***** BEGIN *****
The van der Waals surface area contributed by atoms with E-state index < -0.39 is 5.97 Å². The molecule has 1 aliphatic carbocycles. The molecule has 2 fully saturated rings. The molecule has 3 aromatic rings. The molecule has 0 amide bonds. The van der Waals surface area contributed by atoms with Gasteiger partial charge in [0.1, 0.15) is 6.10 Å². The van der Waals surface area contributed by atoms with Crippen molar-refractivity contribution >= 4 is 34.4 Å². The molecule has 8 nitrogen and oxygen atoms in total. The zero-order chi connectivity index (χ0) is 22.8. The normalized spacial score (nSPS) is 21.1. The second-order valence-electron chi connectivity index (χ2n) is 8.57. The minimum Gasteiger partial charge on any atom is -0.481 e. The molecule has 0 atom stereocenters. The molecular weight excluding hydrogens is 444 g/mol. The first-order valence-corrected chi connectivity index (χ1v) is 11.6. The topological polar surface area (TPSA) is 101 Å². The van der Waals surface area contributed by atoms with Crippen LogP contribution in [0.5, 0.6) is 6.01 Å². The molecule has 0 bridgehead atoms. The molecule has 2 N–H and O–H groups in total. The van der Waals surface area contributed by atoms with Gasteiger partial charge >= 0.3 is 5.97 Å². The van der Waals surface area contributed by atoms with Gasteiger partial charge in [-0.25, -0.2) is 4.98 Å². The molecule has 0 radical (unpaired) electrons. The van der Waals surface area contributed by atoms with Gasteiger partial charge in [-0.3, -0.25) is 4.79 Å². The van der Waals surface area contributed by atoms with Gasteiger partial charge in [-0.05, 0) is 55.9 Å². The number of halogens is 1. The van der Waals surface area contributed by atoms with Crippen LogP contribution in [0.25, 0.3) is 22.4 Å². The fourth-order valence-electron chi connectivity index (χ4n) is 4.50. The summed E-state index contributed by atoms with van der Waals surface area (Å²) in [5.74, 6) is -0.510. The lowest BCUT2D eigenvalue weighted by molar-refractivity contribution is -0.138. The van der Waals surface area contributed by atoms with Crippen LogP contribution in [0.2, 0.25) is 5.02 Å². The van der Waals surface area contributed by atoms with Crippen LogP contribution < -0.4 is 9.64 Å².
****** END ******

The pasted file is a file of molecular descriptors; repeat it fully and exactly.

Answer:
The van der Waals surface area contributed by atoms with E-state index < -0.39 is 5.97 Å². The molecule has 1 aliphatic carbocycles. The molecule has 2 fully saturated rings. The molecule has 3 aromatic rings. The molecule has 0 amide bonds. The van der Waals surface area contributed by atoms with Gasteiger partial charge in [0.1, 0.15) is 6.10 Å². The van der Waals surface area contributed by atoms with Crippen molar-refractivity contribution >= 4 is 34.4 Å². The molecule has 8 nitrogen and oxygen atoms in total. The zero-order chi connectivity index (χ0) is 22.8. The normalized spacial score (nSPS) is 21.1. The second-order valence-electron chi connectivity index (χ2n) is 8.57. The minimum Gasteiger partial charge on any atom is -0.481 e. The molecule has 0 atom stereocenters. The molecular weight excluding hydrogens is 444 g/mol. The first-order valence-corrected chi connectivity index (χ1v) is 11.6. The topological polar surface area (TPSA) is 101 Å². The van der Waals surface area contributed by atoms with Crippen LogP contribution in [0.5, 0.6) is 6.01 Å². The molecule has 0 bridgehead atoms. The molecule has 2 N–H and O–H groups in total. The van der Waals surface area contributed by atoms with Gasteiger partial charge >= 0.3 is 5.97 Å². The van der Waals surface area contributed by atoms with Gasteiger partial charge in [-0.25, -0.2) is 4.98 Å². The molecule has 0 radical (unpaired) electrons. The van der Waals surface area contributed by atoms with Gasteiger partial charge in [-0.3, -0.25) is 4.79 Å². The van der Waals surface area contributed by atoms with Gasteiger partial charge in [-0.05, 0) is 55.9 Å². The number of halogens is 1. The van der Waals surface area contributed by atoms with Crippen LogP contribution in [0.25, 0.3) is 22.4 Å². The fourth-order valence-electron chi connectivity index (χ4n) is 4.50. The summed E-state index contributed by atoms with van der Waals surface area (Å²) in [5.74, 6) is -0.510. The lowest BCUT2D eigenvalue weighted by molar-refractivity contribution is -0.138. The van der Waals surface area contributed by atoms with Crippen LogP contribution in [0.2, 0.25) is 5.02 Å². The van der Waals surface area contributed by atoms with Crippen LogP contribution < -0.4 is 9.64 Å².